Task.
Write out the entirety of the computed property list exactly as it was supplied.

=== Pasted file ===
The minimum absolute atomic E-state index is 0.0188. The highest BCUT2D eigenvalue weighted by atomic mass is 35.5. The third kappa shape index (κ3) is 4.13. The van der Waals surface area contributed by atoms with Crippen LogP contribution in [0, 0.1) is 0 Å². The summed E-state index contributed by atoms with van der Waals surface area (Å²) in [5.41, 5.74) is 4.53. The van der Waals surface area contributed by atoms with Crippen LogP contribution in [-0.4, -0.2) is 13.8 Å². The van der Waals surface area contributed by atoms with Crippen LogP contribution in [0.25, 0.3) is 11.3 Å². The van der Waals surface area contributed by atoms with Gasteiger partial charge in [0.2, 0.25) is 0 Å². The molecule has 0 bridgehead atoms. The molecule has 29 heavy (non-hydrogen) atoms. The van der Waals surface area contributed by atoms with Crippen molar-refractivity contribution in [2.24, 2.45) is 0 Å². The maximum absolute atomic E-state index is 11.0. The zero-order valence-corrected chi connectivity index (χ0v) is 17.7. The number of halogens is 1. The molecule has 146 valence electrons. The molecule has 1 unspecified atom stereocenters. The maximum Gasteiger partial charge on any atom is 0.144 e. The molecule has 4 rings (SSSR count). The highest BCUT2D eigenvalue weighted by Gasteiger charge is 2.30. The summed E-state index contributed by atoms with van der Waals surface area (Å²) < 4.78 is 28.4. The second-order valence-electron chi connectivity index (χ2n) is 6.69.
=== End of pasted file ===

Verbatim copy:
The minimum absolute atomic E-state index is 0.0188. The highest BCUT2D eigenvalue weighted by atomic mass is 35.5. The third kappa shape index (κ3) is 4.13. The van der Waals surface area contributed by atoms with Crippen LogP contribution in [0, 0.1) is 0 Å². The summed E-state index contributed by atoms with van der Waals surface area (Å²) in [5.41, 5.74) is 4.53. The van der Waals surface area contributed by atoms with Crippen LogP contribution in [-0.4, -0.2) is 13.8 Å². The van der Waals surface area contributed by atoms with Crippen LogP contribution in [0.25, 0.3) is 11.3 Å². The van der Waals surface area contributed by atoms with Gasteiger partial charge in [0.2, 0.25) is 0 Å². The molecule has 0 bridgehead atoms. The molecule has 29 heavy (non-hydrogen) atoms. The van der Waals surface area contributed by atoms with Crippen molar-refractivity contribution in [2.24, 2.45) is 0 Å². The maximum absolute atomic E-state index is 11.0. The zero-order valence-corrected chi connectivity index (χ0v) is 17.7. The number of halogens is 1. The molecule has 146 valence electrons. The molecule has 1 unspecified atom stereocenters. The maximum Gasteiger partial charge on any atom is 0.144 e. The molecule has 4 rings (SSSR count). The highest BCUT2D eigenvalue weighted by Gasteiger charge is 2.30. The summed E-state index contributed by atoms with van der Waals surface area (Å²) < 4.78 is 28.4. The second-order valence-electron chi connectivity index (χ2n) is 6.69.